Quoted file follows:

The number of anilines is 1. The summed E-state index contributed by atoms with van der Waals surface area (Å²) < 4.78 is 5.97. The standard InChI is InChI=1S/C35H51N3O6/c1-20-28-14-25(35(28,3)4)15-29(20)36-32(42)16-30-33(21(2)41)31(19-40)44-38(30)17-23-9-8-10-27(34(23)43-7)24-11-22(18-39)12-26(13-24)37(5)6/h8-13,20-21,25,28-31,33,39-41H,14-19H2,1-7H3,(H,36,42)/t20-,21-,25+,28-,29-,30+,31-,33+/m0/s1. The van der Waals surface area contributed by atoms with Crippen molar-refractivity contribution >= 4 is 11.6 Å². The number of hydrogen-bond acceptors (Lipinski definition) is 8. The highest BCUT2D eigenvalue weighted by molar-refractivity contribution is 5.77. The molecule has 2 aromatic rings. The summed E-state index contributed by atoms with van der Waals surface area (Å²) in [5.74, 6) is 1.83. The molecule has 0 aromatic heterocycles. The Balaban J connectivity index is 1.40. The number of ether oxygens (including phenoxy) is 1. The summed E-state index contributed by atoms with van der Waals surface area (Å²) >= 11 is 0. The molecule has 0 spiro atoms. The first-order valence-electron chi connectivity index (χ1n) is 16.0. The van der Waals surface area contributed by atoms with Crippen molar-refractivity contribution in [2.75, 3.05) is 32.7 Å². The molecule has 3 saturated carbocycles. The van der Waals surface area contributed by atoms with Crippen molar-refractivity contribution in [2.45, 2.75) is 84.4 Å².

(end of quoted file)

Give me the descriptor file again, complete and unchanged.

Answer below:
The number of anilines is 1. The summed E-state index contributed by atoms with van der Waals surface area (Å²) < 4.78 is 5.97. The standard InChI is InChI=1S/C35H51N3O6/c1-20-28-14-25(35(28,3)4)15-29(20)36-32(42)16-30-33(21(2)41)31(19-40)44-38(30)17-23-9-8-10-27(34(23)43-7)24-11-22(18-39)12-26(13-24)37(5)6/h8-13,20-21,25,28-31,33,39-41H,14-19H2,1-7H3,(H,36,42)/t20-,21-,25+,28-,29-,30+,31-,33+/m0/s1. The van der Waals surface area contributed by atoms with Crippen molar-refractivity contribution >= 4 is 11.6 Å². The number of hydrogen-bond acceptors (Lipinski definition) is 8. The highest BCUT2D eigenvalue weighted by molar-refractivity contribution is 5.77. The molecule has 2 aromatic rings. The summed E-state index contributed by atoms with van der Waals surface area (Å²) in [5.74, 6) is 1.83. The molecule has 0 aromatic heterocycles. The Balaban J connectivity index is 1.40. The number of ether oxygens (including phenoxy) is 1. The summed E-state index contributed by atoms with van der Waals surface area (Å²) >= 11 is 0. The molecule has 0 spiro atoms. The first-order valence-electron chi connectivity index (χ1n) is 16.0. The van der Waals surface area contributed by atoms with Crippen molar-refractivity contribution in [2.75, 3.05) is 32.7 Å². The molecule has 3 saturated carbocycles. The van der Waals surface area contributed by atoms with Crippen molar-refractivity contribution in [2.45, 2.75) is 84.4 Å².